Why these active fixed income managers that follow flexible, value-driven philosophies have no direct exposure to Russian investments at this time and are currently taking a defensive investment stance is also explored.
Global Bond Team
Russia has invaded Ukraine, therefore increasing default risk of Ukrainian sovereign credit. These actions are in our view in direct conflict with international law and additional sanctions will be levied by US and its European counterparts.
Germany has already suspended the NordStream 2 pipeline approval and the US is preparing additional sanctions. President Biden has re-instituted restrictions that had been lifted a year ago when he first took office. These sanctions include restrictions on Russian sovereign debt, extending the current sanctions on new issues to include prohibitions in the secondary market for bonds issued after 3/1/22. These restrictions apply to any debt issued by the government, the Central Bank of Russia or the National Wealth Fund.
While it appears that current secondary issuance of government debt prior to 3/1/22 is not sanctioned, in our view we cannot rule out eventual sanctions on all Russian sovereign debt, as the chance of full-scale invasion has increased materially. In our view, relative value may be irrelevant in this scenario. Furthermore, there is not enough risk premium to justify holding OFZs (federal loan bonds issued by the Russian government) when there are better opportunities elsewhere without the volatility and risk.
We are seeing widening spreads across global credit markets based on the regional geopolitical situation and the signaling of reduced European Central Bank (ECB) corporate bond purchases (a position that could easily reverse upon further weakness). In this environment, we will continue to selectively add to corporate positions – and intend to maintain a defensive stance for the time being.
Finally, we have been mindful of the pressure of higher prices and the ability of corporate issuers to pass along those higher prices to consumers. Only recently, we have been seeing some weakness in consumer non-cyclical issuers’ ability to do so, but this is still in very early stages, and we are not seeing similar pressures at this time outside of this sector. Margin pressure is something we continue to monitor closely. If the Russia/Ukraine situation becomes a more serious and drawn-out crisis, there could be further increases in commodity costs (energy, grains, others) with knock-on effects to global growth and credit spreads.
Our base case is that this volatility event will resolve itself with NATO ultimately not engaging in armed conflict with Russian forces. The short term should remain volatile for markets, however, as Western government sanctions, potential restrictions on Russian securities, and other countermeasures from Russia that are still unknown could continue to disrupt global markets.
Multi-Sector Full Discretion Team
Economically, we believe this will be a tax on growth, especially for Europe, with higher energy, commodity prices and financing costs. Thus far we have not seen market adjustments to the expected central bank asset purchase reductions and rate hike agendas.
What we are watching:
- Will we see a dovish response from the European Central Bank and the Federal Reserve? We would expect some sort of dovish pivot especially from the ECB.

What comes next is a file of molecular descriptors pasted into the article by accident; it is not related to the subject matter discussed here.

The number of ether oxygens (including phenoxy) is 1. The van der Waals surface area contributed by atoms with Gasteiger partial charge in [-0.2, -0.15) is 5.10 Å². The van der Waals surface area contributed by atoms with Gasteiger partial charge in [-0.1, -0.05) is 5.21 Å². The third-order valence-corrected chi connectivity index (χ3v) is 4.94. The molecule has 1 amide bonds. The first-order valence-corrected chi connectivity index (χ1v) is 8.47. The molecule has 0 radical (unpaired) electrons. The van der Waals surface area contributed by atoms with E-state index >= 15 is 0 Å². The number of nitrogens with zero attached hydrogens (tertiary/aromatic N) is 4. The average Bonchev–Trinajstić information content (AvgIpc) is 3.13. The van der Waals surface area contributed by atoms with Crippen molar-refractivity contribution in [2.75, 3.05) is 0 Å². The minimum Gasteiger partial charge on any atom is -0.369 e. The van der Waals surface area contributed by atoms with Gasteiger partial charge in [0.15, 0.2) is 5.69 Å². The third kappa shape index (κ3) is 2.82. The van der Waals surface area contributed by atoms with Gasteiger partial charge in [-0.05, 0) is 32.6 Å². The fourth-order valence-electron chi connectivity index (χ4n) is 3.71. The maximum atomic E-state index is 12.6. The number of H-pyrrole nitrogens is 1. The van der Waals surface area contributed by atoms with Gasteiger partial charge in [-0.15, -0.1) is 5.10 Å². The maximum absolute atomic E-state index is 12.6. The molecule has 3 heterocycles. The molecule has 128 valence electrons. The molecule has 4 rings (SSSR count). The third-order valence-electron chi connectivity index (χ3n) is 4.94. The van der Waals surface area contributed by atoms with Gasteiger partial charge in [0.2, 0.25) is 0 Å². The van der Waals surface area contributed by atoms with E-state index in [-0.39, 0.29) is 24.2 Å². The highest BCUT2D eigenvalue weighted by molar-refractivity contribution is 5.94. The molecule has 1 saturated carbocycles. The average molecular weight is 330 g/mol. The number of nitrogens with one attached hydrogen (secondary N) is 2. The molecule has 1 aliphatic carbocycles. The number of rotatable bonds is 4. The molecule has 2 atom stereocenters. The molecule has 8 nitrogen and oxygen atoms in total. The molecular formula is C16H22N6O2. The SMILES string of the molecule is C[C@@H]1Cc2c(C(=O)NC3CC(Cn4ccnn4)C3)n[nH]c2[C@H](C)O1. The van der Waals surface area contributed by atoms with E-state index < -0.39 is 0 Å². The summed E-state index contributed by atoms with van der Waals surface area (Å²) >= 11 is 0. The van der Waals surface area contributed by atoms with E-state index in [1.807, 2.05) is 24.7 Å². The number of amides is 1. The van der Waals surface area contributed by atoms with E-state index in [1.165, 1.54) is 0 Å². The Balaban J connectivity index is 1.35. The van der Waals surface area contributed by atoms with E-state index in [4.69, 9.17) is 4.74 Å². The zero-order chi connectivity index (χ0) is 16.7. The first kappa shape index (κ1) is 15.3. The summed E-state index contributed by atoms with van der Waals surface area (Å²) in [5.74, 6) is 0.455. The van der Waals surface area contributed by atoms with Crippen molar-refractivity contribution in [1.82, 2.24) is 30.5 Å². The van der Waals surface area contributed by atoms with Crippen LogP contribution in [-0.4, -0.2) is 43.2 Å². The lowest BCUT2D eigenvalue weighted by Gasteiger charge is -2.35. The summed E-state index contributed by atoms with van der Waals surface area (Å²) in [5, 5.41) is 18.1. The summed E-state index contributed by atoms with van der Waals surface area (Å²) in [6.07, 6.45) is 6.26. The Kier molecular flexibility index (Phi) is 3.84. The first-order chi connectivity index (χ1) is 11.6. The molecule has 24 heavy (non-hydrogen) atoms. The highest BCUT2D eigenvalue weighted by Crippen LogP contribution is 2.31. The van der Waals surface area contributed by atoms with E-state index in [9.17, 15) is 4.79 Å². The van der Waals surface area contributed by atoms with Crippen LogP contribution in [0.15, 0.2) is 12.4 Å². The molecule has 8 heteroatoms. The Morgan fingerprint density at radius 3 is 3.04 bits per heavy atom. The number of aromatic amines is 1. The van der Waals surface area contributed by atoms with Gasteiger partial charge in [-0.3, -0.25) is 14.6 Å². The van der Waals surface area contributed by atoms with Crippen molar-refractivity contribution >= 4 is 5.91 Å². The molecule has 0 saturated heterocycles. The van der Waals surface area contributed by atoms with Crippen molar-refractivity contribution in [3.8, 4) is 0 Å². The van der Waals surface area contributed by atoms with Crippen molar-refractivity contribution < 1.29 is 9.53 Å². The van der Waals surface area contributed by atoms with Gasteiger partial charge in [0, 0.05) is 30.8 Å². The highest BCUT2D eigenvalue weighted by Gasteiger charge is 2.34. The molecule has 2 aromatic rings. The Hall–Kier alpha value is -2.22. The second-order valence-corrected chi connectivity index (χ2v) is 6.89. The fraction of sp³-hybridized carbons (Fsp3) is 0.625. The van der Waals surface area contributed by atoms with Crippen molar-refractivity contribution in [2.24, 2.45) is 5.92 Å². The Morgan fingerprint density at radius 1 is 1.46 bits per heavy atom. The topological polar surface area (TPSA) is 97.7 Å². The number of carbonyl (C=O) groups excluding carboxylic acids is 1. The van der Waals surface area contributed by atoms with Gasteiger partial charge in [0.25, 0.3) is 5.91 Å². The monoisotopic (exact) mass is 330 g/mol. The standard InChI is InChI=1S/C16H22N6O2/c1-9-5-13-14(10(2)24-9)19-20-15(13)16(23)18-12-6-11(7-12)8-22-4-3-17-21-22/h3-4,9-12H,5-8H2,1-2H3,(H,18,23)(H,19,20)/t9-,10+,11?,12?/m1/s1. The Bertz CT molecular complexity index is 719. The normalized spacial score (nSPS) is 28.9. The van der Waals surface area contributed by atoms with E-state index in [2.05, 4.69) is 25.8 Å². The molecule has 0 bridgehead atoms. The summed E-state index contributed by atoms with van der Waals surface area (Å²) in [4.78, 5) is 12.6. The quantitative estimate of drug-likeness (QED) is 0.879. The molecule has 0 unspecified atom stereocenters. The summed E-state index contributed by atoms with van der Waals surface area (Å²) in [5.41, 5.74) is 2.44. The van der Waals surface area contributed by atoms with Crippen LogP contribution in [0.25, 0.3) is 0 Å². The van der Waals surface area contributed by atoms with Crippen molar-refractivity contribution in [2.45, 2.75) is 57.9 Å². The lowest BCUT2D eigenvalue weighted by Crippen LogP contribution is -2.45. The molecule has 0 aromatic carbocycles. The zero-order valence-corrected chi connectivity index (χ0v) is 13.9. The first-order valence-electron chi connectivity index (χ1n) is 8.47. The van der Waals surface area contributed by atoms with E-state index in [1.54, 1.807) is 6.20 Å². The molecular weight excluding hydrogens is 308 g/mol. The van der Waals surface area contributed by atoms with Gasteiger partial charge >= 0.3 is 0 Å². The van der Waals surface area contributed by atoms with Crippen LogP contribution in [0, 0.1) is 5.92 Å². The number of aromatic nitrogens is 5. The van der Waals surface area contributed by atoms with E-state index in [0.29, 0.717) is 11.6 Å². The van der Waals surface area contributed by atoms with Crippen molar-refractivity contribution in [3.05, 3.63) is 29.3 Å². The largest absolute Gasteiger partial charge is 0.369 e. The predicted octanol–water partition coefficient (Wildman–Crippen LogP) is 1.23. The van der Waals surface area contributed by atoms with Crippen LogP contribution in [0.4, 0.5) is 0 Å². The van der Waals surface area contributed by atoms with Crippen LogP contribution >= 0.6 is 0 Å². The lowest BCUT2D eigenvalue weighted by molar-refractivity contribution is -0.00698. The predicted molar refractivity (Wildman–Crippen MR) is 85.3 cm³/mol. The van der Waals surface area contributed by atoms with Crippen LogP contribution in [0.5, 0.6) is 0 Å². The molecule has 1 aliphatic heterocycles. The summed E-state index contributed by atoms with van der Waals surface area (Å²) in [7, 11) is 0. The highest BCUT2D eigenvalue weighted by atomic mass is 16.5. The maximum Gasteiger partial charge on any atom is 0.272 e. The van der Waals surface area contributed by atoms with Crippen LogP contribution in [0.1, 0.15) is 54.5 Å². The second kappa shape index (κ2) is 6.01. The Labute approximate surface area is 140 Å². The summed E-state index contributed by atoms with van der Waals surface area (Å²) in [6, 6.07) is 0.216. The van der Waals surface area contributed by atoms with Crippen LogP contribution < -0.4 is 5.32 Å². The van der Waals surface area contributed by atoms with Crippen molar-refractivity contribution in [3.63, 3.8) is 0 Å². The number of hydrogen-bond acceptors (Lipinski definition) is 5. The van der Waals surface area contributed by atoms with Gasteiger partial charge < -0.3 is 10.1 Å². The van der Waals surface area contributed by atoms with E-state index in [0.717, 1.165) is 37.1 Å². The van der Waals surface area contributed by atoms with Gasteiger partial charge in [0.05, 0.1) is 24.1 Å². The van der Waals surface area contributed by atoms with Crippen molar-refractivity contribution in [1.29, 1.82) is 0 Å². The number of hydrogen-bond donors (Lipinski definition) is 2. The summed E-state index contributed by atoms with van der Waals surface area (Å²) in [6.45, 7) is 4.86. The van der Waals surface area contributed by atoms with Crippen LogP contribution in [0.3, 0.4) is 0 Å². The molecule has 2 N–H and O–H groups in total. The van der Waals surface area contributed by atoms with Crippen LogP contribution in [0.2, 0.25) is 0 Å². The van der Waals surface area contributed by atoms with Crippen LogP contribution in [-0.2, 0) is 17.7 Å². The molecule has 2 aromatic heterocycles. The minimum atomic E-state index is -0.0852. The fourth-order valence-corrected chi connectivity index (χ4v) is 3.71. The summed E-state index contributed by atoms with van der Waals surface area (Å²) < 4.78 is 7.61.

- How much room will central banks have to pivot if inflation remains stubbornly above expectations?
- What will the Western government sanction response be?
- Will Russia use gas supplies as a weapon? This will likely, in our view, cause a recession in Europe and potentially a global recession.
- What type of military resistance will we see from Ukraine? Will we end up with another counterinsurgency/Iraq situation similar to post the removal of Saddam Hussein?
Given the above commentary and the mild market moves thus far, in general, we currently plan to remain on the sidelines from an investing standpoint (not selling or buying) until some of the questions above become clearer or price moves become more interesting. The above comment does not preclude select trades or normal adjustments to portfolios.
Core Plus Bond Team
Our Core Plus strategy does not have any direct exposure to Russia (sovereign, corporate or bank) at this time. We did hold approximately 20 basis points of market value in Ukrainian Government exposure but exited that position over the last several days as the prospect for diplomacy seemed to be failing. In July 2020, we participated in a new issue of US dollar-denominated sovereign bonds issued by Government of Ukraine, given attractive yield, IMF (International Monetary Fund) support, and a stable outlook at the time. The bonds were purchased at par and set to mature in 2033.
In coordination with Loomis Sayles’ sovereign analysts, the Core Plus investment team will continue to closely monitor Russia's increasingly aggressive stance and likely potential outcomes and their impacts on global fixed income markets.
Fixed income securities may carry one or more of the following risks: credit, interest rate (as interest rates rise bond prices usually fall), inflation and liquidity.
Commodity-related investments, including derivatives, may be affected by a number of factors including commodity prices, world events, import controls, and economic conditions and therefore may involve substantial risk of loss.
This material is provided for informational purposes only and should not be construed as investment advice. The views and opinions expressed are as of February 2022 and may change based on market and other conditions. There can be no assurance that developments will transpire as forecasted. Actual results may vary.